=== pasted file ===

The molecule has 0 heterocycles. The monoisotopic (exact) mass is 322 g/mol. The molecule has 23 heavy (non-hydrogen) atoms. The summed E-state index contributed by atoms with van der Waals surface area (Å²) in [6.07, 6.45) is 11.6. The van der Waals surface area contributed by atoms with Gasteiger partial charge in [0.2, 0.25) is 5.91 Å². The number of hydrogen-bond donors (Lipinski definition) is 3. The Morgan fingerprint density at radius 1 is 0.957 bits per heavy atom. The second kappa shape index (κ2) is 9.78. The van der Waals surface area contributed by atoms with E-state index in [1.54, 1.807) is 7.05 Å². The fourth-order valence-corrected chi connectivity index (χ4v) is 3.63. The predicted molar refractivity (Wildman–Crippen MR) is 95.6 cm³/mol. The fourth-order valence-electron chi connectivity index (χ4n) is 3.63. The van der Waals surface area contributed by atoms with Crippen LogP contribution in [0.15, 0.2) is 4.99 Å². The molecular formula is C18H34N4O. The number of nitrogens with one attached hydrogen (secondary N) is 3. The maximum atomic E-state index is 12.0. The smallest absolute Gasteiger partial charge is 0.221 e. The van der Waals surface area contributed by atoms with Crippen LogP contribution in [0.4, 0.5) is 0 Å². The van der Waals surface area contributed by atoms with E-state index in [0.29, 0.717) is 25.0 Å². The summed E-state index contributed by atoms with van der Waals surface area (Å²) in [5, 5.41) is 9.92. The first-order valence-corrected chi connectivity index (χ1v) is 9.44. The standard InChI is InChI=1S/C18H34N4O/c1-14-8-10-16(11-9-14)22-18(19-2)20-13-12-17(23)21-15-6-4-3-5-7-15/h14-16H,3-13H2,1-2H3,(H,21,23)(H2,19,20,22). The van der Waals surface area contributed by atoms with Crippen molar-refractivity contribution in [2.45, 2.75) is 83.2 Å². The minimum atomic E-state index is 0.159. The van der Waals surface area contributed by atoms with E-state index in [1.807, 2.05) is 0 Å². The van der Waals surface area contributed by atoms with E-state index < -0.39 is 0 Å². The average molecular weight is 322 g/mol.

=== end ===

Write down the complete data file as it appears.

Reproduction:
The molecule has 0 heterocycles. The monoisotopic (exact) mass is 322 g/mol. The molecule has 23 heavy (non-hydrogen) atoms. The summed E-state index contributed by atoms with van der Waals surface area (Å²) in [6.07, 6.45) is 11.6. The van der Waals surface area contributed by atoms with Gasteiger partial charge in [0.2, 0.25) is 5.91 Å². The number of hydrogen-bond donors (Lipinski definition) is 3. The Morgan fingerprint density at radius 1 is 0.957 bits per heavy atom. The second kappa shape index (κ2) is 9.78. The van der Waals surface area contributed by atoms with E-state index in [1.54, 1.807) is 7.05 Å². The fourth-order valence-corrected chi connectivity index (χ4v) is 3.63. The predicted molar refractivity (Wildman–Crippen MR) is 95.6 cm³/mol. The fourth-order valence-electron chi connectivity index (χ4n) is 3.63. The van der Waals surface area contributed by atoms with Crippen LogP contribution in [0.15, 0.2) is 4.99 Å². The molecular formula is C18H34N4O. The number of nitrogens with one attached hydrogen (secondary N) is 3. The maximum atomic E-state index is 12.0. The smallest absolute Gasteiger partial charge is 0.221 e. The van der Waals surface area contributed by atoms with Crippen LogP contribution in [0.4, 0.5) is 0 Å². The van der Waals surface area contributed by atoms with E-state index in [0.29, 0.717) is 25.0 Å². The summed E-state index contributed by atoms with van der Waals surface area (Å²) in [5, 5.41) is 9.92. The first-order valence-corrected chi connectivity index (χ1v) is 9.44. The standard InChI is InChI=1S/C18H34N4O/c1-14-8-10-16(11-9-14)22-18(19-2)20-13-12-17(23)21-15-6-4-3-5-7-15/h14-16H,3-13H2,1-2H3,(H,21,23)(H2,19,20,22). The van der Waals surface area contributed by atoms with Crippen molar-refractivity contribution in [2.45, 2.75) is 83.2 Å². The minimum atomic E-state index is 0.159. The van der Waals surface area contributed by atoms with E-state index in [1.807, 2.05) is 0 Å². The van der Waals surface area contributed by atoms with E-state index < -0.39 is 0 Å². The average molecular weight is 322 g/mol.